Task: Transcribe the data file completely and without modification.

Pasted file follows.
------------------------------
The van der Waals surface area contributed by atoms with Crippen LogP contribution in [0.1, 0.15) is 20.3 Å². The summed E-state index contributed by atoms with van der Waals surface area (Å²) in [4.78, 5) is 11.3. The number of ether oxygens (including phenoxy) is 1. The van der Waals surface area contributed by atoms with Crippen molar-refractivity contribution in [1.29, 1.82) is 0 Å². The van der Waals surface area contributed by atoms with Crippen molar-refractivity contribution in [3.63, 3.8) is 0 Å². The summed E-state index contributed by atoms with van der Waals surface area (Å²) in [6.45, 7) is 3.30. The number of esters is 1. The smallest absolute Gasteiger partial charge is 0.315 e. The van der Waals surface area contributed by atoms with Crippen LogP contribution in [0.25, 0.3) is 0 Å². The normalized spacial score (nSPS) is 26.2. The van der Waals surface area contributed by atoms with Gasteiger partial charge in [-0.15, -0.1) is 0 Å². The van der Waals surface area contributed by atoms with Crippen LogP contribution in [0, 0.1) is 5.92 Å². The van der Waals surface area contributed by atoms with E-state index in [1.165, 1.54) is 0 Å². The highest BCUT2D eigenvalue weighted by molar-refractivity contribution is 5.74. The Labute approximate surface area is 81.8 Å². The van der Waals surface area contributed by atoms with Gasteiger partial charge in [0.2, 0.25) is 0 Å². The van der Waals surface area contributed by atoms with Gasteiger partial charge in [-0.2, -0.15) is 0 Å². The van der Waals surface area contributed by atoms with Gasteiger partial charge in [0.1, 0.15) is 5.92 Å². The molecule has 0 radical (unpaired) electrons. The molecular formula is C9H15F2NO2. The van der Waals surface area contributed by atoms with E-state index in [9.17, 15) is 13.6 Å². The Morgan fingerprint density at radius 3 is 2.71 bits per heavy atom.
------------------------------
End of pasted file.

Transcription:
The van der Waals surface area contributed by atoms with Crippen LogP contribution in [0.1, 0.15) is 20.3 Å². The summed E-state index contributed by atoms with van der Waals surface area (Å²) in [4.78, 5) is 11.3. The number of ether oxygens (including phenoxy) is 1. The van der Waals surface area contributed by atoms with Crippen molar-refractivity contribution in [1.29, 1.82) is 0 Å². The van der Waals surface area contributed by atoms with Crippen molar-refractivity contribution in [3.63, 3.8) is 0 Å². The summed E-state index contributed by atoms with van der Waals surface area (Å²) in [6.45, 7) is 3.30. The number of esters is 1. The smallest absolute Gasteiger partial charge is 0.315 e. The van der Waals surface area contributed by atoms with Crippen LogP contribution in [0.25, 0.3) is 0 Å². The normalized spacial score (nSPS) is 26.2. The van der Waals surface area contributed by atoms with Gasteiger partial charge in [-0.15, -0.1) is 0 Å². The van der Waals surface area contributed by atoms with Crippen LogP contribution in [0, 0.1) is 5.92 Å². The van der Waals surface area contributed by atoms with E-state index in [1.165, 1.54) is 0 Å². The highest BCUT2D eigenvalue weighted by molar-refractivity contribution is 5.74. The Labute approximate surface area is 81.8 Å². The van der Waals surface area contributed by atoms with Gasteiger partial charge in [0.2, 0.25) is 0 Å². The van der Waals surface area contributed by atoms with Gasteiger partial charge in [-0.2, -0.15) is 0 Å². The van der Waals surface area contributed by atoms with Gasteiger partial charge in [0.1, 0.15) is 5.92 Å². The molecule has 0 radical (unpaired) electrons. The molecular formula is C9H15F2NO2. The van der Waals surface area contributed by atoms with E-state index in [9.17, 15) is 13.6 Å². The Morgan fingerprint density at radius 3 is 2.71 bits per heavy atom.